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An update from Evaneos

All you need to know about Canadian border controls

Even if Canada is not as strict as the US, the rules are pretty much the same. So you need to be well prepared and make sure all your documents are in order.

Before you leave

British citizens do not need a visa to visit or transit in Canada, if you hold a British passport issued by the United Kingdom, which contains the observation that the holder has the right of abode in the United Kingdom. Your passport needs to be valid for the entirety of your stay. As from November 2015 all visitors need an Electronic Travel Authorisation (eTA). You can apply online for a 7$ (Canadian) fee and it's valid for 5 years.

Take out comprehensive travel insurance - medical fees in Canada are expensive. Note down where you intend to stay (hotel, youth hostel etc.) as you may be asked for it on arrival. To make life easier, it's best to have a return ticket that you can produce. If not, you may be refused entry.

Items banned in Canada

Before you pack, check what food or items are permitted to be brought into Canada. If you're not sure, contact the airline, travel agency you're using or go to the Canadian government's website.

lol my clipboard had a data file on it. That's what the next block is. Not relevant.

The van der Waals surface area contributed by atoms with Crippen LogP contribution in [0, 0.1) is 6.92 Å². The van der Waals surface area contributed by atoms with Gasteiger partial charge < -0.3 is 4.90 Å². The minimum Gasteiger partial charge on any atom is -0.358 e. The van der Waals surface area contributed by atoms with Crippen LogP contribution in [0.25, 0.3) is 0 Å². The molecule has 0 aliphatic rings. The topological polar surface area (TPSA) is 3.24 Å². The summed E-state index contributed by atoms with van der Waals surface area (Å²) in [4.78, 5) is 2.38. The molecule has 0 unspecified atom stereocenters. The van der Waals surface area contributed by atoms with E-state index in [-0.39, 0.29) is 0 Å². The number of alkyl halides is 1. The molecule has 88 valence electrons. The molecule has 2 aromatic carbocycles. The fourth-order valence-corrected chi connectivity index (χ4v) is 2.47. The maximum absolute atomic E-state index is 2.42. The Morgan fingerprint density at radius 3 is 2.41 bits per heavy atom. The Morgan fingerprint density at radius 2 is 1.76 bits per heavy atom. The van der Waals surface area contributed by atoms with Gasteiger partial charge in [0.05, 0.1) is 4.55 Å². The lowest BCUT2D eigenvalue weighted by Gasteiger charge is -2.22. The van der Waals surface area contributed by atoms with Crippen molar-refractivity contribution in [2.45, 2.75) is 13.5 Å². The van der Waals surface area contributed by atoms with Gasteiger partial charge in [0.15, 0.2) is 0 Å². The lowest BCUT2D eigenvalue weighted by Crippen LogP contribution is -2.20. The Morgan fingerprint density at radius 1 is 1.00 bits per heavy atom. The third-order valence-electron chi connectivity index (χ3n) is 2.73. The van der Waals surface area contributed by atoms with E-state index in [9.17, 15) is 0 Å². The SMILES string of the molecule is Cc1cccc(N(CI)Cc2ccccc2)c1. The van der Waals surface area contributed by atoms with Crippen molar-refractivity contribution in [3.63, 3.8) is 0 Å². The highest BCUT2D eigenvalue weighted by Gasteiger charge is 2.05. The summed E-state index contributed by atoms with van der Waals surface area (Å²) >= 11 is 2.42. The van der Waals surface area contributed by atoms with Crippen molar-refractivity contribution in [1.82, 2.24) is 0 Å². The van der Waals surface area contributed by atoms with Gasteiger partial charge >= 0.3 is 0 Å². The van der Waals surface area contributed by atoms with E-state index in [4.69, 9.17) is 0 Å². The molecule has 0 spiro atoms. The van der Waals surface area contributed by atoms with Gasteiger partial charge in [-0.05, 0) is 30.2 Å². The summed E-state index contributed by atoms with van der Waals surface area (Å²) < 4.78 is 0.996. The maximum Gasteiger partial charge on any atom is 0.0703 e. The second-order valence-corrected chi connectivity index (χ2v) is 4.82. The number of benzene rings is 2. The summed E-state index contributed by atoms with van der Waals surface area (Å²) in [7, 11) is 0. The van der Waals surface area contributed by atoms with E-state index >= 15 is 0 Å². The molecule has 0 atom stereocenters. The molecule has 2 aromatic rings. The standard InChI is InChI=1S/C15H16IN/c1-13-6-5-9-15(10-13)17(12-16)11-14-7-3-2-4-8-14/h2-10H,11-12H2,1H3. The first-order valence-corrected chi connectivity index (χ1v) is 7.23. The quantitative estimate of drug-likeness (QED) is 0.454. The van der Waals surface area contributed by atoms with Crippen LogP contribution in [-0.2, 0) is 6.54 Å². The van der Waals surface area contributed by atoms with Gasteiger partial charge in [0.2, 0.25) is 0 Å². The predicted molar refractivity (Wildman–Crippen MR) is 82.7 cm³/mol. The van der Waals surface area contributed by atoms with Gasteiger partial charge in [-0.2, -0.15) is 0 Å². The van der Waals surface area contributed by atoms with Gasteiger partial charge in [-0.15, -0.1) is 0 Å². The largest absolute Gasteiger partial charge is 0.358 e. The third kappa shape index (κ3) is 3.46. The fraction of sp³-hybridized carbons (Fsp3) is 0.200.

You can't, for example bring in fresh cheese or conserved meat (sorry, Cheddar's out) … However, rules can change so check out the Canadian Food Inspection Agency's website. You can go Duty Free shopping in the departure lounge; limits are one bottle of strong alcohol, two bottles of wine and 200 cigarettes. Any food or vegetables not on the government list must be declared at customs. The website will also tell you how to get relevant permits. They'll probably say nothing if you've got a packet of Digestives but your 'can't live without streaky bacon' may well get confiscated!

Pierre Elliott Trudeau International Airport, Montreal

Customs control

Before you land you'll be given a form to fill out, detailing the reason for your trip, hotel address, your travel itnerary for Canada and what you have in your case.

At customs, you'll be asked some routine questions to make sure you're in line with their rules. Be warned, if you land in Montreal they'll ask you in French. But you'll be fine in Vancouver - questions will be in English! 

If you have declared food or plants then your bags will probably be searched. But that's normal practice - they're just doing their job. Whatever you do, don't tell fibs! Customs officials don't mess around and you'll be slapped with a fine! If you're taking in medicines, make a copy of your prescription and get it signed by your dispensing chemist.

Aurélie Chartier
46 contributions
Updated 20 July 2015